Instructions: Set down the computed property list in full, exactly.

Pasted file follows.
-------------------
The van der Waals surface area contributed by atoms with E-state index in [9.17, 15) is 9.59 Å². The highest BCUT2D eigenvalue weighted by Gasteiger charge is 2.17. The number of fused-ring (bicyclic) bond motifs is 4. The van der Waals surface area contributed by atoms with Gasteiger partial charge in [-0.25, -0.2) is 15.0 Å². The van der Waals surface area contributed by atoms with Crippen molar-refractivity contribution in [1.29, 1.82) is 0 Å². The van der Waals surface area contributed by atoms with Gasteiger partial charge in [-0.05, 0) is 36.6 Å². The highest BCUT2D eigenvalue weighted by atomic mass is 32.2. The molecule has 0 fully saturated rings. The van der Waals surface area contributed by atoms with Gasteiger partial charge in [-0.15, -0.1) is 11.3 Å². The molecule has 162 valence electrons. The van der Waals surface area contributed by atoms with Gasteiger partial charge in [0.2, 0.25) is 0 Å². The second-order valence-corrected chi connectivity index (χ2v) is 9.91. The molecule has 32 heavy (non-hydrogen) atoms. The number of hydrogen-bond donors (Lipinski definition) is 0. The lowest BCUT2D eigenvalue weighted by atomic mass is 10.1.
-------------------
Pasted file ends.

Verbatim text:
The van der Waals surface area contributed by atoms with E-state index in [9.17, 15) is 9.59 Å². The highest BCUT2D eigenvalue weighted by Gasteiger charge is 2.17. The number of fused-ring (bicyclic) bond motifs is 4. The van der Waals surface area contributed by atoms with Gasteiger partial charge in [-0.25, -0.2) is 15.0 Å². The van der Waals surface area contributed by atoms with Crippen molar-refractivity contribution in [1.29, 1.82) is 0 Å². The van der Waals surface area contributed by atoms with Gasteiger partial charge in [-0.05, 0) is 36.6 Å². The highest BCUT2D eigenvalue weighted by atomic mass is 32.2. The molecule has 0 fully saturated rings. The van der Waals surface area contributed by atoms with Gasteiger partial charge in [-0.15, -0.1) is 11.3 Å². The molecule has 162 valence electrons. The van der Waals surface area contributed by atoms with Gasteiger partial charge in [0.2, 0.25) is 0 Å². The second-order valence-corrected chi connectivity index (χ2v) is 9.91. The molecule has 32 heavy (non-hydrogen) atoms. The number of hydrogen-bond donors (Lipinski definition) is 0. The lowest BCUT2D eigenvalue weighted by atomic mass is 10.1.